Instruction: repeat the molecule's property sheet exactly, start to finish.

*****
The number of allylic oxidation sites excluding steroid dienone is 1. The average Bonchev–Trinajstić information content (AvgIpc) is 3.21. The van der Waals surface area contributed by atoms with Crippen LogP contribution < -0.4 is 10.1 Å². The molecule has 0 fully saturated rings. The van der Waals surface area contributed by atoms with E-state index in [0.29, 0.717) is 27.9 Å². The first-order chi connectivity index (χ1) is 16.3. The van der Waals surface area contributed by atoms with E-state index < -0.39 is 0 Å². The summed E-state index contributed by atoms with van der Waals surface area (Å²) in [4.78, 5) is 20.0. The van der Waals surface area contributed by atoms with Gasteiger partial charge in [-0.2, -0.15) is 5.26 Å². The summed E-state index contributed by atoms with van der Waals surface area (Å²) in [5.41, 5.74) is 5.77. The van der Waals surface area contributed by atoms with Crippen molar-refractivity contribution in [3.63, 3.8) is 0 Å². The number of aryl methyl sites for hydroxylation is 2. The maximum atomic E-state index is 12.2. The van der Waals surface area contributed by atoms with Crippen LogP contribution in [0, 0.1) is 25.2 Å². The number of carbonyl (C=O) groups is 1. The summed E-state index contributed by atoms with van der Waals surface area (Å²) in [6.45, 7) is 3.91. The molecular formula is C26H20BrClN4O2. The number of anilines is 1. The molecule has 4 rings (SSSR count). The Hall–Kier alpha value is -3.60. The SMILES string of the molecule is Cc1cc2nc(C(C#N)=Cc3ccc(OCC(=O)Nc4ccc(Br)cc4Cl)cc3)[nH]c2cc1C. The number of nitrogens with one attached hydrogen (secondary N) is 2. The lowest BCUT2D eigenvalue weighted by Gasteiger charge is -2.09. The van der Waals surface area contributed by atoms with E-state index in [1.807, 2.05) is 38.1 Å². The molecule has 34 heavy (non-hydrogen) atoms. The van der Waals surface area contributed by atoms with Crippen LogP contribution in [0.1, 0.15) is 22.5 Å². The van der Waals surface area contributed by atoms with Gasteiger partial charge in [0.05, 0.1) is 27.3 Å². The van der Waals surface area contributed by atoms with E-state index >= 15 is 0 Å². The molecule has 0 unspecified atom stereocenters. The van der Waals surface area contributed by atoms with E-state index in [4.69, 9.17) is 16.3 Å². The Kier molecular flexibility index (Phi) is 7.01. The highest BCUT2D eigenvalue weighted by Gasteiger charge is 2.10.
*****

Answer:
The number of allylic oxidation sites excluding steroid dienone is 1. The average Bonchev–Trinajstić information content (AvgIpc) is 3.21. The van der Waals surface area contributed by atoms with Crippen LogP contribution < -0.4 is 10.1 Å². The molecule has 0 fully saturated rings. The van der Waals surface area contributed by atoms with E-state index in [0.29, 0.717) is 27.9 Å². The first-order chi connectivity index (χ1) is 16.3. The van der Waals surface area contributed by atoms with E-state index < -0.39 is 0 Å². The summed E-state index contributed by atoms with van der Waals surface area (Å²) in [4.78, 5) is 20.0. The van der Waals surface area contributed by atoms with Gasteiger partial charge in [-0.2, -0.15) is 5.26 Å². The summed E-state index contributed by atoms with van der Waals surface area (Å²) in [5.41, 5.74) is 5.77. The van der Waals surface area contributed by atoms with Crippen molar-refractivity contribution in [3.63, 3.8) is 0 Å². The number of aryl methyl sites for hydroxylation is 2. The maximum atomic E-state index is 12.2. The van der Waals surface area contributed by atoms with Crippen LogP contribution in [0, 0.1) is 25.2 Å². The number of carbonyl (C=O) groups is 1. The summed E-state index contributed by atoms with van der Waals surface area (Å²) in [6.45, 7) is 3.91. The molecular formula is C26H20BrClN4O2. The number of anilines is 1. The molecule has 4 rings (SSSR count). The Hall–Kier alpha value is -3.60. The SMILES string of the molecule is Cc1cc2nc(C(C#N)=Cc3ccc(OCC(=O)Nc4ccc(Br)cc4Cl)cc3)[nH]c2cc1C. The number of nitrogens with one attached hydrogen (secondary N) is 2. The lowest BCUT2D eigenvalue weighted by Gasteiger charge is -2.09. The van der Waals surface area contributed by atoms with E-state index in [1.807, 2.05) is 38.1 Å². The molecule has 34 heavy (non-hydrogen) atoms. The van der Waals surface area contributed by atoms with Crippen LogP contribution in [0.1, 0.15) is 22.5 Å². The van der Waals surface area contributed by atoms with Gasteiger partial charge in [0.05, 0.1) is 27.3 Å². The van der Waals surface area contributed by atoms with E-state index >= 15 is 0 Å². The molecule has 0 unspecified atom stereocenters. The van der Waals surface area contributed by atoms with E-state index in [4.69, 9.17) is 16.3 Å². The Kier molecular flexibility index (Phi) is 7.01. The highest BCUT2D eigenvalue weighted by Gasteiger charge is 2.10.